By Bert Belanger
Courtesy of The Journal Record
Since David Chapman is now in a runoff, I will be on duty for another six weeks. A little like the groundhog and winter…
Every national real estate conference today includes sessions entitled the new sharing economy or a discussion of gigs – farming out your couch, your house or your car for extra cash. All of which impacts the metrics of value creation, including in real estate.
Dozens of new companies beyond the obvious giants Uber and Airbnb are structured around folks like you and me in the field, leveraging the age-old business of filling a need, whether an alternative to hotels or renting out a corner in one’s garage.
Enter into this arena the Oklahoma startup SendaRide, founded by Laura Fleet. Like many of us baby boomers, I was looking for help in transporting my mother, Shirley Beckett (and her husband, Ron). Their collective February schedule of trips from their senior complex to doctors totals 24.
I learned about SendaRide through Laura Fleet’s husband, David. We first met as we filled soda machines for OSU Vending. That’s a story in itself, but I knew that Laura, an accomplished health care lawyer, was the brains of the duo, and that SendaRide had recently raised capital through i2E, one of the state’s premier venture capital firms.
Downloading the SendaRide app through my iPhone, I have been able to book and monitor more than 40 rides for Mom since last fall. SendaRide drivers are specially vetted; I can plug into live video inside the driver’s car to check on her safety and progress. Like Uber on steroids, I can see the driver’s, then Mom’s, location on a map in real time.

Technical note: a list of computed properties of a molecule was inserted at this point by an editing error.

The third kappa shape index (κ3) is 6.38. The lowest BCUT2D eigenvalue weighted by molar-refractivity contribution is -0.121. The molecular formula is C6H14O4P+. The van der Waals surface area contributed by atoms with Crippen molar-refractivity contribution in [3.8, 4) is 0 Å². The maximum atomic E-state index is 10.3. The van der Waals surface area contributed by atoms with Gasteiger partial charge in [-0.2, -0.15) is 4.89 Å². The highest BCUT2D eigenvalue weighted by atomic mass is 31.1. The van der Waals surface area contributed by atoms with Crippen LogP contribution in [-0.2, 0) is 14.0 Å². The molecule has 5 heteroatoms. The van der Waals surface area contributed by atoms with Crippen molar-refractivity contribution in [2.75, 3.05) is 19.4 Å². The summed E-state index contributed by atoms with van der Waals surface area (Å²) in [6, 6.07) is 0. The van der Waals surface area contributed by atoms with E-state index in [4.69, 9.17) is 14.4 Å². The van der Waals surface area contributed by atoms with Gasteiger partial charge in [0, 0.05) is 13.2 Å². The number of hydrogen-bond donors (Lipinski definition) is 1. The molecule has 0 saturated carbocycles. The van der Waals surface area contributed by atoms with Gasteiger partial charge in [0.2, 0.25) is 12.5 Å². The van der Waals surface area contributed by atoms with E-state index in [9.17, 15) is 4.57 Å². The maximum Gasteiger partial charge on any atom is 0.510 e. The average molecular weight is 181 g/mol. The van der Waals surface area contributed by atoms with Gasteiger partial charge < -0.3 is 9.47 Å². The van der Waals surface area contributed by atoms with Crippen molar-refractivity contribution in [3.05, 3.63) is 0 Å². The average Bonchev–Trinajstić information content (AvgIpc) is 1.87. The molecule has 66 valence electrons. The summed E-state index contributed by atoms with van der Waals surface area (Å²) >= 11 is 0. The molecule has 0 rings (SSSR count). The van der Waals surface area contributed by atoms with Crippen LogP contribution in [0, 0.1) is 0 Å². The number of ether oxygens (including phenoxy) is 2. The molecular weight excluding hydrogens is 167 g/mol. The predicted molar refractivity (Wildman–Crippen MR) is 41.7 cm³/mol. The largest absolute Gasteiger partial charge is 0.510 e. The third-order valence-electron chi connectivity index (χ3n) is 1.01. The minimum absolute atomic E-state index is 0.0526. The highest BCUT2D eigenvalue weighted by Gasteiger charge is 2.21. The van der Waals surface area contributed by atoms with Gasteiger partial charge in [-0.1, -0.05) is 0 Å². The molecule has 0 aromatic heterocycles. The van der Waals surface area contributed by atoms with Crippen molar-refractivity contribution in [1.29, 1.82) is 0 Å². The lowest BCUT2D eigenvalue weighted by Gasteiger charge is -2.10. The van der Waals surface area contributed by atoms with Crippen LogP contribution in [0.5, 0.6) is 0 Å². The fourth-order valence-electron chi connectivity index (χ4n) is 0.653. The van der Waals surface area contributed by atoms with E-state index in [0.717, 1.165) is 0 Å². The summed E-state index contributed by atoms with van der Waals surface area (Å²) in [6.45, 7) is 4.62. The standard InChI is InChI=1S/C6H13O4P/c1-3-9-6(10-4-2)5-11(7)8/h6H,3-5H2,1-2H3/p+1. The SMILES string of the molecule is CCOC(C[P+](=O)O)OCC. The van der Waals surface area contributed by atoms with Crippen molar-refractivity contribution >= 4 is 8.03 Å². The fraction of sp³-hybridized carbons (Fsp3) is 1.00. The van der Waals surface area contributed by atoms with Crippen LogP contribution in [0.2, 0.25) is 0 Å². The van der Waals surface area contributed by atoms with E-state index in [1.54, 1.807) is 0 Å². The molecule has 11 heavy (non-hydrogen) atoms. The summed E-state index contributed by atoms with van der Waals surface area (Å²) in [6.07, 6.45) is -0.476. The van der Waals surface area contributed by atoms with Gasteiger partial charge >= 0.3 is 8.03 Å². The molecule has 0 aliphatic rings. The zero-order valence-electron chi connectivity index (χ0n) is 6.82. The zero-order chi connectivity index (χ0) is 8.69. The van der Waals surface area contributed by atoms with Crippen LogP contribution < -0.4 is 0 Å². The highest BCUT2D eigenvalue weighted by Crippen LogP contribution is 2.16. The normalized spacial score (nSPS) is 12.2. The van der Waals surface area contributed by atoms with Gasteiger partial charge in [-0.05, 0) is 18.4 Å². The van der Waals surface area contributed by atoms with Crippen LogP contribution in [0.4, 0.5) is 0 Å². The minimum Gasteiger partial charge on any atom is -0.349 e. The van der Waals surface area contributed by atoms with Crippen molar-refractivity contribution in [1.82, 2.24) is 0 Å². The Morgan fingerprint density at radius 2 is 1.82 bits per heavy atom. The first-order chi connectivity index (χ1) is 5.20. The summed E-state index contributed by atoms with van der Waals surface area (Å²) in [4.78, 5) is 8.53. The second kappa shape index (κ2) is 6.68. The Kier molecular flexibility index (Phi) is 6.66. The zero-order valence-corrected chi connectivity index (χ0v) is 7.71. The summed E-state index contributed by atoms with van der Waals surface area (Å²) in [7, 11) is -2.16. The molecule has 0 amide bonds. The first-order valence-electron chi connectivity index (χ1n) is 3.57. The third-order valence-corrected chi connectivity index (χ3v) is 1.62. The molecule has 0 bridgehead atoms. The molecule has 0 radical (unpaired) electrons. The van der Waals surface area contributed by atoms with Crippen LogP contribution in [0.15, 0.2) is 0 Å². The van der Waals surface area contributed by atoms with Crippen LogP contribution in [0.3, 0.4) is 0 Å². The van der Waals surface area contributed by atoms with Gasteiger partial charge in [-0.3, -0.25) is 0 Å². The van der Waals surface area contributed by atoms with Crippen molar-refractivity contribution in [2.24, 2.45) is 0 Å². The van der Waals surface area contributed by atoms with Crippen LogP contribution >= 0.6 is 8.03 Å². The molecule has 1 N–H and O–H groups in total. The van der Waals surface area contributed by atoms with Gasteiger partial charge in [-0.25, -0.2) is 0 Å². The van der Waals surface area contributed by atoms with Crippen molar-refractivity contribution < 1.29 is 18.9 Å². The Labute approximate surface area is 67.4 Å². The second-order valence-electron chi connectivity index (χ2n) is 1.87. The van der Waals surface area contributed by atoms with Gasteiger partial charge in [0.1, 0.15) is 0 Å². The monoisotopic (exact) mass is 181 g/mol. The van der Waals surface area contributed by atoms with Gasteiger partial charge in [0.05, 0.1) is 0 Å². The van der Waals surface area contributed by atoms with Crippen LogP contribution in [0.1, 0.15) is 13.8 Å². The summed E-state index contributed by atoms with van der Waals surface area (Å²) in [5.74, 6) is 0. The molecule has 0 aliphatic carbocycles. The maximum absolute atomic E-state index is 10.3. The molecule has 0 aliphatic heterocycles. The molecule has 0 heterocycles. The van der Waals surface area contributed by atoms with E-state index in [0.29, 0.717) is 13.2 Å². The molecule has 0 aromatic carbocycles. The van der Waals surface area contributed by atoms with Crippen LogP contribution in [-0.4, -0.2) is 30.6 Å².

Baby boomers are in a sandwich; many still have children at home to raise, as we balance the privilege and biblical duty of managing the needs of aging parents. Our shared angst of taking the car keys a couple of years ago has been greatly aided by the flexibility and freedom that SendaRide now affords both my mother and my whole family. OKC is SendaRide’s flagship market and most ridership occurs through contracts with health care providers. I am grateful that it is also part of “the gig economy” that I can access on my iPhone.
Bert Belanger is a broker with Adept Commercial Real Estate and an of counsel attorney with Riggs Abney; after being a happy SendaRide customer, he bought a few shares in the company.